I rolled into Aspen, Colorado in May 2015, my Civic coupe packed to the ceiling with my personal belongings. When I stepped outside to breathe in my new home, the mountain air felt cool and refreshing.
My goal was to start a citizens academy program for the City of Aspen. Five bulleted pages detailed my duties.
Among the goals and activities for the Academy were: “acquainting participants with the programs and problems of the community; stimulating their interest in community activities and encouraging their active participation; educate them about wide variety of community resources; help them connect with one another; and giving participants valuable personal leadership tools….”
Step one? Talk to everyone. From the moment I arrived, I began meeting with staff, advisory boards, and community members. You ever heard of a citizens academy? What do you think about offering a local government civics class for the community? What should we include? Will people be interested? What are your concerns? And for the deep thinkers: How could we make this program a true asset to the community and the organization?
Over the next several months, I dug into these questions with:
- 25 City department heads
- 20+ community organizations and organization leaders
- Three City advisory boards and commissions
- Residents, via community focus groups
- Many city government employees
Of these talks, a mere three people voiced caution about the program. Two concerns were of the nature that participants would come to argue. Imagine your community’s most cynical, critical, rip-into-your-dedicated-staff types. Now imagine they comprise the fifteen seats in your first attempt at a civic education course. Fair point.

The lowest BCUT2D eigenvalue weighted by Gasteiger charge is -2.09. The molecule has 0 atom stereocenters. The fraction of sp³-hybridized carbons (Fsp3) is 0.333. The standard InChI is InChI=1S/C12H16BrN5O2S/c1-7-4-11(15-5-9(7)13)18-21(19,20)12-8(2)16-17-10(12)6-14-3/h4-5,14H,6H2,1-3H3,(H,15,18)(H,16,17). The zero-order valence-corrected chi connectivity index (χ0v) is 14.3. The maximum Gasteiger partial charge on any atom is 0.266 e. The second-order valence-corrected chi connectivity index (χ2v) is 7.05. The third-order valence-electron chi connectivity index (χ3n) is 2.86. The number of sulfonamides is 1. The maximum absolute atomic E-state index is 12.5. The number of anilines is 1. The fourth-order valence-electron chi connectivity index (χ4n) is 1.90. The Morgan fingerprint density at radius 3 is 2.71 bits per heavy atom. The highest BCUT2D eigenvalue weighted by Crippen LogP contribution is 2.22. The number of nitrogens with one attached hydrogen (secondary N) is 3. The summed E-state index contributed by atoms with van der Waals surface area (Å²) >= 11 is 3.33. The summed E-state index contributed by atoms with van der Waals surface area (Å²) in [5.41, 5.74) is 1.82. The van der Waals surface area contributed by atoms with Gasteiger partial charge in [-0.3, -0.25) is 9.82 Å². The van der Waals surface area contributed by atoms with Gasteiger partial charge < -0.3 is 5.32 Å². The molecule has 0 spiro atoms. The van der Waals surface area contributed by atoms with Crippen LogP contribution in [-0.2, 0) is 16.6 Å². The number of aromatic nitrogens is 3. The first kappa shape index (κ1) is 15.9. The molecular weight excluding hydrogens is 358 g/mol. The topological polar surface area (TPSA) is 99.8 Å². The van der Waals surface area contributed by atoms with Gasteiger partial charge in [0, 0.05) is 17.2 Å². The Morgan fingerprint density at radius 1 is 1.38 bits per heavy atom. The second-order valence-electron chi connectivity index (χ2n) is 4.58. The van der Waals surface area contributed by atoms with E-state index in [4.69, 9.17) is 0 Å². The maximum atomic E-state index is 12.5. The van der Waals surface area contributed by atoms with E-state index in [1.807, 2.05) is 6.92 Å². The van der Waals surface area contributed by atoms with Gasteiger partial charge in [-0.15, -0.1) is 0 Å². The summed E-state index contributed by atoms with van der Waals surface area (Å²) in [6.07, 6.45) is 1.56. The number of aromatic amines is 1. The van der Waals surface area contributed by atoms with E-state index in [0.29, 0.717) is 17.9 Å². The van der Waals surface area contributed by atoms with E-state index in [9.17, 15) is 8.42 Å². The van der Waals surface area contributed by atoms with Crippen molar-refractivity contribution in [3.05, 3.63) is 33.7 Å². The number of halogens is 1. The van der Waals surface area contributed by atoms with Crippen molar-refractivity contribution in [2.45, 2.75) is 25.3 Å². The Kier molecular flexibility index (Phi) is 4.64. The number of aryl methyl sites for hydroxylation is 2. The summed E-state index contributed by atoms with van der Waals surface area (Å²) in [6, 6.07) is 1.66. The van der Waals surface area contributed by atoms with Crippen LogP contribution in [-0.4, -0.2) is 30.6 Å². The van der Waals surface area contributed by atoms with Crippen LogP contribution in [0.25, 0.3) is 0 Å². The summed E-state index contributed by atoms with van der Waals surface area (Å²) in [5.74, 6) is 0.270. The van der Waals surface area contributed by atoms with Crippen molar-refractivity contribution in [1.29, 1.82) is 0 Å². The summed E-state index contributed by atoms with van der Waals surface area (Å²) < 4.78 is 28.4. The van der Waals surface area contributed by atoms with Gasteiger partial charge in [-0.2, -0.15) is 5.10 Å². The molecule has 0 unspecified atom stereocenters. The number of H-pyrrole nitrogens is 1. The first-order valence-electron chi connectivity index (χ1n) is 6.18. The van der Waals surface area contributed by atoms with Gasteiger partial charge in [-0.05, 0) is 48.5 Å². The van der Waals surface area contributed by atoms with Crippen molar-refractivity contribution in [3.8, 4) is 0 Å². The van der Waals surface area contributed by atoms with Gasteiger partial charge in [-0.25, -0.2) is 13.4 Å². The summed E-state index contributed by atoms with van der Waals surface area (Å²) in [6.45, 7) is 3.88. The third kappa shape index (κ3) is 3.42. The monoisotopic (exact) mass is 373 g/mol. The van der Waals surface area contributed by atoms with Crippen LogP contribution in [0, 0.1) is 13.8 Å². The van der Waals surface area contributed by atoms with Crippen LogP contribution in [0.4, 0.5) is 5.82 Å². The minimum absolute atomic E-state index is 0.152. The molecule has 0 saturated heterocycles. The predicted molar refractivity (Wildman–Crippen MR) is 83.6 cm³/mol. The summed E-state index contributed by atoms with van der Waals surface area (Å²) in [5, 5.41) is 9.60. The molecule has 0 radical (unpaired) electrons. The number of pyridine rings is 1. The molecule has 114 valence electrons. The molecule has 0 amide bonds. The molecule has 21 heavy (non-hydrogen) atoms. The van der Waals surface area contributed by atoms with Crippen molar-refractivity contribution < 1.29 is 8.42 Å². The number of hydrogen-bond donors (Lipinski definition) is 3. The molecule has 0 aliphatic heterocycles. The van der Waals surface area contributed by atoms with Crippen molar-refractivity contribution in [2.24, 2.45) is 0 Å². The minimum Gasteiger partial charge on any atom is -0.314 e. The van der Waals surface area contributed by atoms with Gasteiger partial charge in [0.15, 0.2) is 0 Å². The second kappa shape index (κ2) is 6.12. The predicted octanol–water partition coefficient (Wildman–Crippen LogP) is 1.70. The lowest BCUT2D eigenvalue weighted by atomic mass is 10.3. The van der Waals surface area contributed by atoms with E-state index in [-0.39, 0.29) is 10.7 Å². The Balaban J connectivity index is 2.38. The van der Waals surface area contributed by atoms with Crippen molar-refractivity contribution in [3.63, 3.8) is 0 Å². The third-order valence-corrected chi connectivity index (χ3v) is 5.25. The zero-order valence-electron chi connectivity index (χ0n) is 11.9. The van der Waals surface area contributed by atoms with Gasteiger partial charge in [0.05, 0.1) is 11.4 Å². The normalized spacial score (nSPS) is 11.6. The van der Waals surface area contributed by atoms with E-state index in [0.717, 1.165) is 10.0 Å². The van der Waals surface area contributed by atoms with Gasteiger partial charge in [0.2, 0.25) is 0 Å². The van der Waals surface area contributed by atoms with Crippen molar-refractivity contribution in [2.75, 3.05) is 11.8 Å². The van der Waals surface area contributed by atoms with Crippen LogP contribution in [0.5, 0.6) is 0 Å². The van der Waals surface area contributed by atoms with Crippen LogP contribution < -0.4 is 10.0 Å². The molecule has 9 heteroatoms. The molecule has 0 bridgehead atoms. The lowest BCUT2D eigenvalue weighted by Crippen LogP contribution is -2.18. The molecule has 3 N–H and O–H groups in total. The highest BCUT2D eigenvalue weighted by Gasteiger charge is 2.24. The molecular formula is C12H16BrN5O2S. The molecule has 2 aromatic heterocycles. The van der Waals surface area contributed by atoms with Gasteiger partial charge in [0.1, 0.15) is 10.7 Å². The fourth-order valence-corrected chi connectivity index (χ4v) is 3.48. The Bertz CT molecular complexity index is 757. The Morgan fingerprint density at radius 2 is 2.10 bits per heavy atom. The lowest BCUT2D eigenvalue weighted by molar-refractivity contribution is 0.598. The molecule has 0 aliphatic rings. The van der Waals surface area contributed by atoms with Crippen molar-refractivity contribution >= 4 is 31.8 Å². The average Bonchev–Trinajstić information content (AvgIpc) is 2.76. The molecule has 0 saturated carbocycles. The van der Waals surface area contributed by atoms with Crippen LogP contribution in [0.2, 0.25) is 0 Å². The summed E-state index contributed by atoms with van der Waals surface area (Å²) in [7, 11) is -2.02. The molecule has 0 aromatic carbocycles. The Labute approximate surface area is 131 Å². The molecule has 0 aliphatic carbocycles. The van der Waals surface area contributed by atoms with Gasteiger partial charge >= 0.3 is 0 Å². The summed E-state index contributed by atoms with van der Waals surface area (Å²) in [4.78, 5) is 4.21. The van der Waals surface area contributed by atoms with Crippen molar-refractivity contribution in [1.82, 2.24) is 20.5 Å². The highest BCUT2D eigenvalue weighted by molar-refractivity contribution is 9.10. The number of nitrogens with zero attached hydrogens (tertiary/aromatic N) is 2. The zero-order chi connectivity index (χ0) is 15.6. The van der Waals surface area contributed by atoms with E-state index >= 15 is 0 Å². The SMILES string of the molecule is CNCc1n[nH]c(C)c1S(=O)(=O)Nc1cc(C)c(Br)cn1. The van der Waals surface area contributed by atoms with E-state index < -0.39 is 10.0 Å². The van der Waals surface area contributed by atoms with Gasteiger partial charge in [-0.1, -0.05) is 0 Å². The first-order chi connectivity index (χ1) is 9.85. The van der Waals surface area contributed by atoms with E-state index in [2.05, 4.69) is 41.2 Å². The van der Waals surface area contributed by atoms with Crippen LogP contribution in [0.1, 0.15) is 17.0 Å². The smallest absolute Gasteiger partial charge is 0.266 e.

The third concern was my favorite: “Why would anyone even come to this?”
As it turns out, these concerns were crucial for me to hear and use. I was determined to take them seriously. I prepared all that I could to make sure these little nightmares never arose.
In response, we were mindful of our language, our branding. We revised our marketing to attract people truly interested in learning. Our motto was not to Fight, Blame, and Disrupt; rather, we invited people to Learn, Connect, and Engage with civic information and each other.
Scores of meetings, hundreds of ideas, and fifteen months later, the first Aspen Citizens Academy class began in September 2016. Our class of 17 consisted of a modest [Aspen-level of] diversity, despite the relative randomness of the class selection process.
Participants included folks in their younger twenties to an octogenarian. Some were residents of a few months and others were decades-long and lifelong locals. Plenty had vast experience serving on boards and volunteering, while some had no civic engagement history whatsoever. The former were open-minded. The latter donned bright eyes and impassioned interest to dive into new information.
We offer the program annually. Each class brought new learning opportunities – surely for participants, but even more so for me, as program manager.